The Shuaiba Port was built almost 30 years back. As such, the majority of the services offer no longer meet the current standards and requirements. However, SMEC is working on a project to design and supervise the construction works required to rehabilitate, upgrade, and expand the existing services and infrastructure. The project also includes facilities to identify operational problems, evaluating road pavements and drainage systems, salt and fresh water networks, and the sewerage system. In addition, new substations will also emerge, and there will be an up-gradation of old ones to comply with the latest industry standards.

Doha Port

Doha Port

Listing third in the port list is the Doha Port of Kuwait. Doha Port is a mini coastal port that stands at a depth of 4.3 meters. The Doha port primarily `handles crafts, barges and small ships that travel through Gulf countries. However, it also includes vessels that conduct coastal services. The Doha Port is a half-closed basin that extends by wave partitions.

The Doha Port is located in Doha and is close to some of the most popular tourist destinations of the country, like Doha Corniche and Souq Waqif. The Milaha Port Services control this port. There is also a cruise terminal to accommodate luxury yachts and big cruise liners. Additionally, the port also offers several convenient facilities for passengers like easy immigration, effortless customs, cashless foreign exchange, taxi and bus stands, Kuwait bus tours, Qatar Duty-Free, a lounge cafe, and waiting restrooms for cruise passengers and staff. The Doha port stood as the sole commercial port of Kuwait that could handle almost every type of cargo until the Hamad Port came into being in 2016.

Mubarak Al Kabeer Port

The main focus of the New Kuwait 2035 vision is maritime trade, in which the ports of Kuwait will have a significant role. There is a new port under construction on Boubiyan Island. This new port will be known as Mubarak Al Kabeer Port and is a part of China’s Belt and Road initiative in Kuwait. The Mubarak Al Kabeer Port will house total of 24 berths with a capacity of 8.1 m TEUs. This Port is an essential part of New Kuwait Vision 2035 as it would create plenty of employment opportunities. In addition, it is expected that the new port in Kuwait will benefit the country and serve the interests of other countries like China, Iraq, and Iran.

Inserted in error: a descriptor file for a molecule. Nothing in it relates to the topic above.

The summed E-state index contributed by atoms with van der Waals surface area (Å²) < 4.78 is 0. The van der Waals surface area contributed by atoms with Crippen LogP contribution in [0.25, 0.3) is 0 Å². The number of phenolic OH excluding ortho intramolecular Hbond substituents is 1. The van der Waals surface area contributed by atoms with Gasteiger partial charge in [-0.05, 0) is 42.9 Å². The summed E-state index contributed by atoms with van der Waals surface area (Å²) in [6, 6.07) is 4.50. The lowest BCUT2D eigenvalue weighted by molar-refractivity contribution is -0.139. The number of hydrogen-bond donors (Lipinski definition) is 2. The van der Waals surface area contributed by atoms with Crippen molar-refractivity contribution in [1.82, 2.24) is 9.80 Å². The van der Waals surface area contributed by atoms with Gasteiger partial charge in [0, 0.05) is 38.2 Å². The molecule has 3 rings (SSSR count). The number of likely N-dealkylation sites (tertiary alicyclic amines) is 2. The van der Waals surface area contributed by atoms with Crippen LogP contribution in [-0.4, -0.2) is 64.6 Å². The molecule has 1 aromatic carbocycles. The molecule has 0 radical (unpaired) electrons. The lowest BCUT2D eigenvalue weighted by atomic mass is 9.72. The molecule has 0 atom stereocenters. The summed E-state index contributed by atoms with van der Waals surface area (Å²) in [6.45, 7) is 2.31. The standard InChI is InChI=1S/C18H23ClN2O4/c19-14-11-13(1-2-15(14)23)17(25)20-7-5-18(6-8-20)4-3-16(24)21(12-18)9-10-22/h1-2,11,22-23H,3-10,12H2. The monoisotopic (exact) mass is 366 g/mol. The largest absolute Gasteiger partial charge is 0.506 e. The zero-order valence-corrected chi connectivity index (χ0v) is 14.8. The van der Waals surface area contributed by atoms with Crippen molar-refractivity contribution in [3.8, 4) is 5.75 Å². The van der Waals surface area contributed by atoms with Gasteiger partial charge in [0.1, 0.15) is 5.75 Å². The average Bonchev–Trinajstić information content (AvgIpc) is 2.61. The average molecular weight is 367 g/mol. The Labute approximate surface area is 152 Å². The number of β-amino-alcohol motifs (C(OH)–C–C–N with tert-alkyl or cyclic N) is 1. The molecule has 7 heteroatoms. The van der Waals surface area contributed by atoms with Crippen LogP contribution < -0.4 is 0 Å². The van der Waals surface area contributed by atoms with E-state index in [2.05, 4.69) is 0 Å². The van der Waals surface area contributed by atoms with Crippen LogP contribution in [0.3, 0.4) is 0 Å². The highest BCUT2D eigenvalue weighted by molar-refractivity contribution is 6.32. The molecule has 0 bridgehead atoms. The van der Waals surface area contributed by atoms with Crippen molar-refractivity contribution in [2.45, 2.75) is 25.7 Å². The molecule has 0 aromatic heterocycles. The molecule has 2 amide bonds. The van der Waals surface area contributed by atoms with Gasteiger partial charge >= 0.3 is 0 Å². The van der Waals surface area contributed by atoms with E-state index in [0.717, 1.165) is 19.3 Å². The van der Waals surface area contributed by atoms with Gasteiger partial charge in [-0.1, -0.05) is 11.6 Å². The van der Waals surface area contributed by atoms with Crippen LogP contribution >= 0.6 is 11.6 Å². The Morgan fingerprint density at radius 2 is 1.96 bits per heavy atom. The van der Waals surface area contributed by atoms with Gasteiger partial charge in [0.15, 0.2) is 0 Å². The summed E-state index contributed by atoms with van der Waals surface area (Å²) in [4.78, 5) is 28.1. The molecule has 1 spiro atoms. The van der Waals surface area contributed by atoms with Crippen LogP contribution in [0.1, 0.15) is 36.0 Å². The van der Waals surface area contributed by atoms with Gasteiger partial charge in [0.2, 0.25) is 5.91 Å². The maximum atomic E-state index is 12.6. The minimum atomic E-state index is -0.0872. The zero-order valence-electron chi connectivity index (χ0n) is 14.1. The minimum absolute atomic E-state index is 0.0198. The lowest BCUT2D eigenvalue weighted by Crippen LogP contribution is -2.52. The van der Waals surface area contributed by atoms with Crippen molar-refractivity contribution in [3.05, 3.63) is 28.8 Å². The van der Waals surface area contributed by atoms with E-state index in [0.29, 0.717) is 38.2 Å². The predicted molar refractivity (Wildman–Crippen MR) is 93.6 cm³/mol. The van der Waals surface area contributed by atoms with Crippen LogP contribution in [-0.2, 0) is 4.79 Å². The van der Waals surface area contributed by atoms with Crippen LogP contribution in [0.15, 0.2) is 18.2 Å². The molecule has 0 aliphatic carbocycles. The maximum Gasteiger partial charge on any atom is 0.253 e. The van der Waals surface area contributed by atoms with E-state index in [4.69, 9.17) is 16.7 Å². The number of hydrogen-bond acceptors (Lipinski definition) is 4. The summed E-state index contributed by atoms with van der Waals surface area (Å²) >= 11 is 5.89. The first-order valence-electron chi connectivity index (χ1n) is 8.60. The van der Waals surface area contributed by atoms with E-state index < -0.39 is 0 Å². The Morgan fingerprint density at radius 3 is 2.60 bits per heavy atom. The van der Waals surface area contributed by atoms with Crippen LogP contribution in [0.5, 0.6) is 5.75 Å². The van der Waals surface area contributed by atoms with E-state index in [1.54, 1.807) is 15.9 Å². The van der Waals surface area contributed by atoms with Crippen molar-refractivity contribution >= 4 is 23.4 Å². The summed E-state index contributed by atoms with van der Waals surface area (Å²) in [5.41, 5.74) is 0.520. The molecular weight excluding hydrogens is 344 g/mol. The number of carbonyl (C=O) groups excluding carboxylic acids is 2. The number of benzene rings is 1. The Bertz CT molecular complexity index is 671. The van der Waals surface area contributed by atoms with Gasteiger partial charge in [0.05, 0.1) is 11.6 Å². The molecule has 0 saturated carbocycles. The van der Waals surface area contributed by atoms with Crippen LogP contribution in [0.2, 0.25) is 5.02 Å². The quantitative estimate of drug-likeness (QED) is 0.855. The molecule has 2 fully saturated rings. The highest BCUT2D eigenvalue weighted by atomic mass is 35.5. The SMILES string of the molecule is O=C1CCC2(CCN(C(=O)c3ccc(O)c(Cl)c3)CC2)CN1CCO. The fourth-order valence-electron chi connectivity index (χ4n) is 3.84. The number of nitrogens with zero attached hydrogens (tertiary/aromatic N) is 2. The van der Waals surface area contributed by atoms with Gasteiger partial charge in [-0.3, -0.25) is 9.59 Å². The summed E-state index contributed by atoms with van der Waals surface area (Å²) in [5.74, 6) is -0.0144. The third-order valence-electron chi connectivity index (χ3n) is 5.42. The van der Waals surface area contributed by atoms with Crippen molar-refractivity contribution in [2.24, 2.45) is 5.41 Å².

Upon construction, the Mubarak Al Kabeer Port will be the closest seaport to Central Asia. Unlike other ports in Kuwait, this port will be environmentally sustainable. Around 53% of the port construction is complete, and the first phase includes four berths also completed in April 2021. The Bubiyan Island will act as the home to all the power plants and substations as a part of Mubarak Al Kabeer Port’s development. The first phase of Mubarak Al Kabeer Port connects it to the existing road network in Bubiyan Island through a road project. This project is helmed as Kuwait’s largest infrastructure project of 2021.

Kuwait is pouring billions of dollars to build new ports, roads, and airports to increase connectivity. The country’s main objective is to make the most of its strategic location so that it can become the northern nexus of the Gulf. It will subsequently help them facilitate and profit from the flow of international trade in the coming years.

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Disclaimer: The author’s views expressed in this article do not necessarily reflect the views of Marine Insight. Data and charts, if used, in the article have been sourced from available information and have not been authenticated by any statutory authority. The author and Marine Insight do not claim it to be accurate nor accept any responsibility for the same. The views constitute only the opinions and do not constitute any guidelines or recommendations on any course of action to be followed by the reader.

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About Author

Ajay Menon is a graduate of the Indian Institute of Technology, Kharagpur, with an integrated major in Ocean Engineering and Naval Architecture. Besides writing, he balances chess and works out tunes on his keyboard during his free time.